Torn in the USA

Trump-Clinton contest shows deep fissures in America — and lays out the victor’s challenge

By: Editorial | Published:November 1, 2016 12:30 am

Only a week remains before the world sees a new American President. But while the contest between Donald Trump and Hillary Clinton gives its last gasps, many Americans are gasping too. An American Psychological Association survey has found this election has 52 per cent Americans feeling “significantly stressed”. This is unsurprising, given the deterioration in discourse this election has seen, dragging the great upbeat American poll celebration down.

Many Americans find dispiriting the accusations of misogyny and harassment of women against Donald Trump, already accused of purveying hate politics against Muslims, Mexicans and African-Americans for political gain. Hillary Clinton faces serious charges over using a non-authorised email server, possibly causing leakage of messages of national importance. These controversies highlight the seeming will of America’s elite to step over settled rules. Trump even appears to revel in such defiance; his refusal to clarify whether he dodged taxes over decades has left honest Americans aghast. This election has in fact blown holes into the foundations of the American system, while ripping into the roof of its grand philosophy, pointing out murky foundations of racism, glass ceilings of misogyny, a systemic glossing over graft.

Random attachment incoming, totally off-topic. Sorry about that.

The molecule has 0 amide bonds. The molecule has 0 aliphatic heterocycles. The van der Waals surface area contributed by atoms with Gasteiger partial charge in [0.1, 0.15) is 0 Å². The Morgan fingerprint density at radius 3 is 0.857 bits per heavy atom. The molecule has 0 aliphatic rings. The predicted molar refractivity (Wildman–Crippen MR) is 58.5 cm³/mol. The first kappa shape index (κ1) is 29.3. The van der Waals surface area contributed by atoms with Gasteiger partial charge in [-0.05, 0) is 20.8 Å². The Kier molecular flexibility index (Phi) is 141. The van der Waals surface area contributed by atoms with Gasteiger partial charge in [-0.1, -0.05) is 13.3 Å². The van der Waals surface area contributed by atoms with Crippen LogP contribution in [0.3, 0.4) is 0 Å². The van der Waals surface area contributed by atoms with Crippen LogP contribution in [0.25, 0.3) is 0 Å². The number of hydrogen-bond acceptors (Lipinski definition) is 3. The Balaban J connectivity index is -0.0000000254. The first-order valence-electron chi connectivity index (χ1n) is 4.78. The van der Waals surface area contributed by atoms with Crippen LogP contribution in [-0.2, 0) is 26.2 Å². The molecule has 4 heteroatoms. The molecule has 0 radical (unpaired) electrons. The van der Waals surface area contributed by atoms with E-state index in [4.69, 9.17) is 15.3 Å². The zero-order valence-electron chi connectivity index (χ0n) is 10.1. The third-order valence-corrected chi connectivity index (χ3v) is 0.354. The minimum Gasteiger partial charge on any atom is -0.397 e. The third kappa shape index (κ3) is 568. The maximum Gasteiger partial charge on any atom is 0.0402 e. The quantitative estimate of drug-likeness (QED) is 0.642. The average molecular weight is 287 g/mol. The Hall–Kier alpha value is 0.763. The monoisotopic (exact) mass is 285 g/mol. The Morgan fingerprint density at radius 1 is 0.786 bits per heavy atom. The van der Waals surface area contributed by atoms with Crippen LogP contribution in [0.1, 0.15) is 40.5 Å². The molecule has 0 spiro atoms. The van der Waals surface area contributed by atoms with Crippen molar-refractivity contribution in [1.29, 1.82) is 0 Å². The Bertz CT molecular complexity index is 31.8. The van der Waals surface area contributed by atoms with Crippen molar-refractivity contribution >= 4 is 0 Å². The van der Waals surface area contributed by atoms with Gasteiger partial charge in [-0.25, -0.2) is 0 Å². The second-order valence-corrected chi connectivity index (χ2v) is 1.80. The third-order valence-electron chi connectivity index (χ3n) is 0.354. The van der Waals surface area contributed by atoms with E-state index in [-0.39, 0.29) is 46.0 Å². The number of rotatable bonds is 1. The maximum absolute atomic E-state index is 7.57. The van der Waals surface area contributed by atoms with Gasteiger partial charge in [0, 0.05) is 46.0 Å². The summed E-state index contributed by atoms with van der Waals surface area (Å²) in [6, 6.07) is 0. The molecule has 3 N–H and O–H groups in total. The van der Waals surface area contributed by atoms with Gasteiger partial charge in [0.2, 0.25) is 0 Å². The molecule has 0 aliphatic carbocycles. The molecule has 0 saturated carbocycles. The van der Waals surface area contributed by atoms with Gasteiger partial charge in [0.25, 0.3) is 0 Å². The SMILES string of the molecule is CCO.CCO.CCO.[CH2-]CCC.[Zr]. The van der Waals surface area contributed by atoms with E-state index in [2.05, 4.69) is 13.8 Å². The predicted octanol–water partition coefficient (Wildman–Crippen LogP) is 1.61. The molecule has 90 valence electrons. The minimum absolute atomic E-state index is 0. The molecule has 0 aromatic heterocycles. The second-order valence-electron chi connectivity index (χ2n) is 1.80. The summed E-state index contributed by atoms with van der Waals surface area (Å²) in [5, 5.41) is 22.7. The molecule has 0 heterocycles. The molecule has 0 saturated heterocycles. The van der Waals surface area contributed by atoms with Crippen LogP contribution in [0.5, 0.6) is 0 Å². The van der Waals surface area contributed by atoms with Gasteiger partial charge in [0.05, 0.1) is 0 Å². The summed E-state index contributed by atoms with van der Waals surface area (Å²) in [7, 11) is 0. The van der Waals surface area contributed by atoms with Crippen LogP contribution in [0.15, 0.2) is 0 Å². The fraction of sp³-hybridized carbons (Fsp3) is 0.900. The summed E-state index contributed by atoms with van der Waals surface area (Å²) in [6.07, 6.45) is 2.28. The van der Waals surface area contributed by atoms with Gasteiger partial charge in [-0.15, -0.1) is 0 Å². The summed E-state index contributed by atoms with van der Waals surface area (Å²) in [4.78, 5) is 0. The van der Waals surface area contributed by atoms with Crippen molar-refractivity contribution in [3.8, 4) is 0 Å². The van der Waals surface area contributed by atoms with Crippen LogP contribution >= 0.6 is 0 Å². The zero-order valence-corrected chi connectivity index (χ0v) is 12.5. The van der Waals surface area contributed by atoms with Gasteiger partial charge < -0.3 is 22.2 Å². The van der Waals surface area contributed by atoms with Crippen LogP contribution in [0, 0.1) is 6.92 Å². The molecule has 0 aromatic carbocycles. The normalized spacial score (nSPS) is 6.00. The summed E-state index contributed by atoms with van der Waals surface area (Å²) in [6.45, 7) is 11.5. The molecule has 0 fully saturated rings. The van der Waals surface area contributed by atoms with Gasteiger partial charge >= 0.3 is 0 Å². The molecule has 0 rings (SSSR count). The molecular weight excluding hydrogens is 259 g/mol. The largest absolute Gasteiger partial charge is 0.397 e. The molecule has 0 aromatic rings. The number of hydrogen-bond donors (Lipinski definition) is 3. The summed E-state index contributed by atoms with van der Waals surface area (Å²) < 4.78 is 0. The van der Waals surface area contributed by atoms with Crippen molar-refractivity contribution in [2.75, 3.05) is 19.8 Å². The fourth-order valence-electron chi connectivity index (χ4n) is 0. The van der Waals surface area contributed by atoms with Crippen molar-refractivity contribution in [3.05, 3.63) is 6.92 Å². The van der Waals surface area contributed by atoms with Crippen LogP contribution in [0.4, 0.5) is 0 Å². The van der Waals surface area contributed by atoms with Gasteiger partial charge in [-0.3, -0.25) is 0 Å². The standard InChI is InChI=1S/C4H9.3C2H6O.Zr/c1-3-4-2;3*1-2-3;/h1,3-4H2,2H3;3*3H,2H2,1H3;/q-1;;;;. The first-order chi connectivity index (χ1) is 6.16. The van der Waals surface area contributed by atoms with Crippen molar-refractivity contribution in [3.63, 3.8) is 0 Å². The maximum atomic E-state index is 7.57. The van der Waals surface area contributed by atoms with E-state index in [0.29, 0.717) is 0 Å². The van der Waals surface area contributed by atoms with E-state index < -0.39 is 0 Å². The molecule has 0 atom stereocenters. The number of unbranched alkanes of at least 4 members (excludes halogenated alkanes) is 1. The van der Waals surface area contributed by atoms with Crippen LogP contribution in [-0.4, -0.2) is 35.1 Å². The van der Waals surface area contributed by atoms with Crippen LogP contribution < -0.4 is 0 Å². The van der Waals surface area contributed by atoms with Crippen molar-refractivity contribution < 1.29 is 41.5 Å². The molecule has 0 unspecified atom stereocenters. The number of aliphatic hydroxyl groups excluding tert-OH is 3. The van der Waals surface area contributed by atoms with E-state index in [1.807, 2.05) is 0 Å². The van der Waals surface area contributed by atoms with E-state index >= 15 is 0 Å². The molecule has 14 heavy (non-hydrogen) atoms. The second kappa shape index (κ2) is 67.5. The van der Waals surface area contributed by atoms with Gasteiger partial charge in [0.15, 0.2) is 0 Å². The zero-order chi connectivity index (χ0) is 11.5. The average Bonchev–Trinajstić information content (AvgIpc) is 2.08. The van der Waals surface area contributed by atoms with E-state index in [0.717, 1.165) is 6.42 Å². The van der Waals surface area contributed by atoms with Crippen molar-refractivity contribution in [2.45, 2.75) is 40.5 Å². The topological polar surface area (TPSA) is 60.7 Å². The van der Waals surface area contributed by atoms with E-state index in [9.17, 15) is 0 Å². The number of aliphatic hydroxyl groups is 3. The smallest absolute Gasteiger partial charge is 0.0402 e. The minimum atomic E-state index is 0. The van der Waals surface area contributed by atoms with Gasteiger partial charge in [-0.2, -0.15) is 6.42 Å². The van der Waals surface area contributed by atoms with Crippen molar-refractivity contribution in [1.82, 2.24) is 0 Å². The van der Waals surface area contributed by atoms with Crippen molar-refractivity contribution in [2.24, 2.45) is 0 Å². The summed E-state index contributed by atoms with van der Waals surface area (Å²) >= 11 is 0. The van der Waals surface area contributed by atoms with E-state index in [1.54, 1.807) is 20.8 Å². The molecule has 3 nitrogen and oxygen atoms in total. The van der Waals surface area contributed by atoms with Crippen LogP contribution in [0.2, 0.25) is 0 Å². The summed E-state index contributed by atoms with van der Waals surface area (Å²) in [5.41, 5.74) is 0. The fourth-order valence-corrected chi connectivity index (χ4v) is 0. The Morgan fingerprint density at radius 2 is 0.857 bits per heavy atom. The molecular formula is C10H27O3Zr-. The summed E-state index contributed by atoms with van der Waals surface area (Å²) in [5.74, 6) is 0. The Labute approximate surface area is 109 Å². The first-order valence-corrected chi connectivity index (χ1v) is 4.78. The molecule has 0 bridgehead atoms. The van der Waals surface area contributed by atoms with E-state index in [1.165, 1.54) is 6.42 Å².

In contrast, Barack Obama’s election uplifted, highlighting the best of America. Unlike Trump or Clinton, Obama was born with challenges, mixed-race, missing a father, having his religion, his very origin, demeaningly questioned. But Obama’s candidacy represented the best of the human will — the ability to fight with dignity through drawbacks, to nurture the best of one’s self, to aspire for others to be similarly empowered. With his charisma and humour, his blending of individuality with community, his understanding of history — and his forgiveness of it — Obama helped Americans feel good. Today, many Americans feel bad, an emotion which could extend to the current contest’s winner, who will receive a US deeply embittered over charges of corrupt politics, broken administration and partisan media. The winner of America’s nastiest election won’t just have to win the polls. He or she will have to win back the idea of America.